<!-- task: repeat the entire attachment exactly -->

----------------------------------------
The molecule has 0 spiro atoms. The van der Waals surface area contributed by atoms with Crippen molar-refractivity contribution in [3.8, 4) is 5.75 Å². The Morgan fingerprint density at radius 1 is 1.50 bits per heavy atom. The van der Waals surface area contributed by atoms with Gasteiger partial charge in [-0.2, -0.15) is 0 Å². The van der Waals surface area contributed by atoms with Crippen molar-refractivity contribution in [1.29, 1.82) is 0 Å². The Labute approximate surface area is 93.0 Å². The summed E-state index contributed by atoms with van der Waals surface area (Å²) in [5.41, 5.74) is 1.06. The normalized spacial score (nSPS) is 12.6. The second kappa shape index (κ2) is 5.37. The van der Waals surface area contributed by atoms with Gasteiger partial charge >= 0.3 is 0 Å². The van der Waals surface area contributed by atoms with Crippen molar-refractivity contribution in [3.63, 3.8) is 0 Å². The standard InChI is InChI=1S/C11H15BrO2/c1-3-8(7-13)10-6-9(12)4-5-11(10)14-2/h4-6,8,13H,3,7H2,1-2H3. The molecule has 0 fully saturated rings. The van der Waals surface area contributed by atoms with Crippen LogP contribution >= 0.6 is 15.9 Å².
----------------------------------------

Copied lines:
The molecule has 0 spiro atoms. The van der Waals surface area contributed by atoms with Crippen molar-refractivity contribution in [3.8, 4) is 5.75 Å². The Morgan fingerprint density at radius 1 is 1.50 bits per heavy atom. The van der Waals surface area contributed by atoms with Gasteiger partial charge in [-0.2, -0.15) is 0 Å². The van der Waals surface area contributed by atoms with Crippen molar-refractivity contribution in [1.29, 1.82) is 0 Å². The Labute approximate surface area is 93.0 Å². The summed E-state index contributed by atoms with van der Waals surface area (Å²) in [5.41, 5.74) is 1.06. The normalized spacial score (nSPS) is 12.6. The second kappa shape index (κ2) is 5.37. The van der Waals surface area contributed by atoms with Gasteiger partial charge >= 0.3 is 0 Å². The van der Waals surface area contributed by atoms with Crippen molar-refractivity contribution in [3.63, 3.8) is 0 Å². The standard InChI is InChI=1S/C11H15BrO2/c1-3-8(7-13)10-6-9(12)4-5-11(10)14-2/h4-6,8,13H,3,7H2,1-2H3. The molecule has 0 fully saturated rings. The van der Waals surface area contributed by atoms with Crippen LogP contribution >= 0.6 is 15.9 Å².